Customers might wonder how the pairing of two profit-hungry cable giants will remedy the biggest problem: ever-increasing monthly bills.
Time Warner Cable has just sent out notices of its latest rate hikes, which take effect with the next bill. As usual, the company says higher prices were unavoidable.
On the one hand, it says, "the rates that TV networks and programming providers are charging us to deliver your favorite channels have risen to new highs."
At the same time, "the cost to maintain and grow our infrastructure has also increased."
Both of those explanations are valid. But what
Time Warner lost 831,000 TV subscribers last year but gained 154,000 broadband Internet customers.
The company's new rates reflect efforts to squeeze more money out of both camps.
On the broadband front, Time Warner's Lite Internet service will now cost $37.99 a month, Basic Internet will be $47.99 and Standard Internet will be $57.99. But, frustratingly, the company neglects to say on its notice to customers what the former prices were.
Dennis Johnson, a Time Warner Cable spokesman, said the company is required by regulators to provide such information for some fees, but Internet rates aren't one of them.
So Time Warner kept the size of the rate hikes to itself. What it apparently doesn't want people to know is that the increase for each Internet tier adds $3 to monthly bills.
That means the 11.1 million broadband customers Time Warner had as of Dec. 31 could be coughing up an extra $33.3 million in monthly revenue, or nearly $400 million a year, depending on their service plan.
Meanwhile, the company's 11.4 million TV subscribers will face an array of higher charges. The monthly cost of set-top boxes and digital video recorders, for example, will rise to $11.25 from $10.
That 12.5% increase will produce more than $14 million a month in additional revenue, or almost $170 million a year.
Johnson said the higher price for boxes reflects "investments to improve customers' experience," including revamped guide and search functions.
I don't know about you, but I haven't noticed my box performing any better, certainly not in any way that merits an extra $15 a year.
Time Warner also is introducing a $2.25 monthly "broadcast TV fee" to address higher costs involved in providing local channels — and presumably to avoid the sort of spats that resulted in a month-long blackout of
That fee will produce more than $25 million a month in revenue, or more than $300 million a year.
To be sure, Time Warner is correct when it says programmers such as Disney,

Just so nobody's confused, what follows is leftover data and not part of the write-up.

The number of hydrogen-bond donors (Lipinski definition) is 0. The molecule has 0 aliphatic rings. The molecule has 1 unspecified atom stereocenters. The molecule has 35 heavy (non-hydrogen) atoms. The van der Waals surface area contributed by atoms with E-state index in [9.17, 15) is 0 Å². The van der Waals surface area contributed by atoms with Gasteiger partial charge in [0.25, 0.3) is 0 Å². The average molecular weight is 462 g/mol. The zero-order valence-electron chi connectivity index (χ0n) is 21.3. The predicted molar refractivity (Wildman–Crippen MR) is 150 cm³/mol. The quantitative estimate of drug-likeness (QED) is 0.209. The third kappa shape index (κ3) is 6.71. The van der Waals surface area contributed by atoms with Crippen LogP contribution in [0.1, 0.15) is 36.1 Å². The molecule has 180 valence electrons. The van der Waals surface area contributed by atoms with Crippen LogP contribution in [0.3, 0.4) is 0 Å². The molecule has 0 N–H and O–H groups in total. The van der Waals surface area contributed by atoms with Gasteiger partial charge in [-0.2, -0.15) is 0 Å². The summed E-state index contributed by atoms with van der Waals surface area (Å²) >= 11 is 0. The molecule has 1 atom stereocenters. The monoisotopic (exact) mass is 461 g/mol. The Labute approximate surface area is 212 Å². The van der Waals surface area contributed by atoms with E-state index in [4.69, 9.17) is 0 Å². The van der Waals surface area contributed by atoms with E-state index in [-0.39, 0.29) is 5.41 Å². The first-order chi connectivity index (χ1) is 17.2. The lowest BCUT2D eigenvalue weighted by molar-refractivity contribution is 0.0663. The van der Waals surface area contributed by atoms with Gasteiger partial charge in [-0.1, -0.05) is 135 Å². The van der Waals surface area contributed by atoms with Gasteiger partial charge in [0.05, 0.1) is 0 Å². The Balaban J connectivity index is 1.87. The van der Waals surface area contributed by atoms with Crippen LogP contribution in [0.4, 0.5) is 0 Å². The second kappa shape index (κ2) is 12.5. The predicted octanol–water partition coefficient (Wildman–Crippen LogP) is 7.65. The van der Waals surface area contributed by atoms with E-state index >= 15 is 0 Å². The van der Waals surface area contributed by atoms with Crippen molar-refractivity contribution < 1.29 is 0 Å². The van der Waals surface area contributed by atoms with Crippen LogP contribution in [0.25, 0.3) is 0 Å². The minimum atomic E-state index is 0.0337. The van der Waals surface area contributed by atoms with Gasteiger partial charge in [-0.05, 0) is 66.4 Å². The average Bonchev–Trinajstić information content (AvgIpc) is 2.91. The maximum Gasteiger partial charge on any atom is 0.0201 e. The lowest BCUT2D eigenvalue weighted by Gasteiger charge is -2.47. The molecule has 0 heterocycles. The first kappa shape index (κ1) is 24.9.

"Our largest competitors —
The thing is, each of those other companies posted gains in subscribers last year, suggesting higher levels of customer satisfaction. Time Warner is making its shrinking pool of TV subscribers pay more yet is doing precious little to ease their pain.
What Time Warner and other pay-TV companies should do is offer smaller packages of channels that at least hew closer to subscribers' interests. Movie buffs should not be paying for sports channels they don't want. English speakers should not be paying for foreign-language channels.
Ideally, people would pay only for the channels they want — so-called a la carte programming — but this would require programmers and distributors to cooperate in serving consumers' best interests.
That's not going to happen without a prodding from lawmakers, who have grown complacent enjoying a steady diet of political donations from the industry.
Time Warner says things will only get better once Comcast takes over.
"This deal truly is a dream combination," Time Warner Cable Chief Executive Rob Marcus said at an investment conference last week. "It allows us to innovate at a rapid pace. And the value creation opportunity is huge."
Unfortunately, it looks like all that value creation will benefit the companies, not customers.
An elite edge?
This is the time of year when many high school students receive glossy packets saying they've been selected to participate in an elite "leadership" event that can only improve their chances of getting into a top college.
A young reader in Monrovia passed along a packet she received recently from the National Student Leadership Conference, a nonprofit organization that helps high-school students "develop essential leadership skills" at get-togethers held on college campuses.
"For over 25 years, a select group of student leaders from across the country and around the world have come to the NSLC for a truly unique experience," the accompanying letter said.
"We have found that participation in the NSLC is of interest to college admission officers, who seek motivated and academically talented students like you," it said.
Is that true? I asked Michael K. McKeon, dean of admissions at Saint Mary's College of California.
"That's absolute crap," he responded. "The only thing something like that would tell me is that you got fleeced."
And these things aren't cheap. The National Student Leadership Conference comes with a so-called tuition of about $3,000.
It's entirely possible that attending such events can be enriching for young people. But McKeon said college admissions officers would be more impressed by conferences held by actual universities or by a well-known organization such as Model United Nations.
My advice? Save your cash, kids, and crack open the books.